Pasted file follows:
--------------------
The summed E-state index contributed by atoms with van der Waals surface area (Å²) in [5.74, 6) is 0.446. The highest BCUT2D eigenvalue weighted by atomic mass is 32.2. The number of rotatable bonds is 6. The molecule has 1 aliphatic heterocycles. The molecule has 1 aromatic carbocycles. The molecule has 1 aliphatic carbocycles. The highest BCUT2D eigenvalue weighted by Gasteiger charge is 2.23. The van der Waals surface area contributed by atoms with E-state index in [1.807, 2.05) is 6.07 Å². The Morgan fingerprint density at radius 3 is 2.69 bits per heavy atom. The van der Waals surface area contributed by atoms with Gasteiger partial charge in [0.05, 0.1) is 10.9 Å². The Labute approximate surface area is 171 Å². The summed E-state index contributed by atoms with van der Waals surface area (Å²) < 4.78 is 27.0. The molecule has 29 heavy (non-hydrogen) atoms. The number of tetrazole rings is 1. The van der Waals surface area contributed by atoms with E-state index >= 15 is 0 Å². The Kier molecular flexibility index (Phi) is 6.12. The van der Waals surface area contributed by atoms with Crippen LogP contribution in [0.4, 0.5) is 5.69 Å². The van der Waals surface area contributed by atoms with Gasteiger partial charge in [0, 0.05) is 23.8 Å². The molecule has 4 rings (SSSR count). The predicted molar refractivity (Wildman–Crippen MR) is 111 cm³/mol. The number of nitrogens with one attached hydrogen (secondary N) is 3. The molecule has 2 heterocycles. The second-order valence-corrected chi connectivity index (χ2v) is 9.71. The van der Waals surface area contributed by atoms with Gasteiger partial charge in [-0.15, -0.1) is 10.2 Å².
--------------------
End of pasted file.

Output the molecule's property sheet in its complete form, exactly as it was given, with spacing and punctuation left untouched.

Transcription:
The summed E-state index contributed by atoms with van der Waals surface area (Å²) in [5.74, 6) is 0.446. The highest BCUT2D eigenvalue weighted by atomic mass is 32.2. The number of rotatable bonds is 6. The molecule has 1 aliphatic heterocycles. The molecule has 1 aromatic carbocycles. The molecule has 1 aliphatic carbocycles. The highest BCUT2D eigenvalue weighted by Gasteiger charge is 2.23. The van der Waals surface area contributed by atoms with E-state index in [1.807, 2.05) is 6.07 Å². The Morgan fingerprint density at radius 3 is 2.69 bits per heavy atom. The van der Waals surface area contributed by atoms with Gasteiger partial charge in [0.05, 0.1) is 10.9 Å². The Labute approximate surface area is 171 Å². The summed E-state index contributed by atoms with van der Waals surface area (Å²) < 4.78 is 27.0. The molecule has 29 heavy (non-hydrogen) atoms. The number of tetrazole rings is 1. The van der Waals surface area contributed by atoms with E-state index >= 15 is 0 Å². The Kier molecular flexibility index (Phi) is 6.12. The van der Waals surface area contributed by atoms with Crippen LogP contribution in [0.4, 0.5) is 5.69 Å². The van der Waals surface area contributed by atoms with Gasteiger partial charge in [0, 0.05) is 23.8 Å². The molecule has 4 rings (SSSR count). The predicted molar refractivity (Wildman–Crippen MR) is 111 cm³/mol. The number of nitrogens with one attached hydrogen (secondary N) is 3. The molecule has 2 heterocycles. The second-order valence-corrected chi connectivity index (χ2v) is 9.71. The van der Waals surface area contributed by atoms with Gasteiger partial charge in [-0.15, -0.1) is 10.2 Å².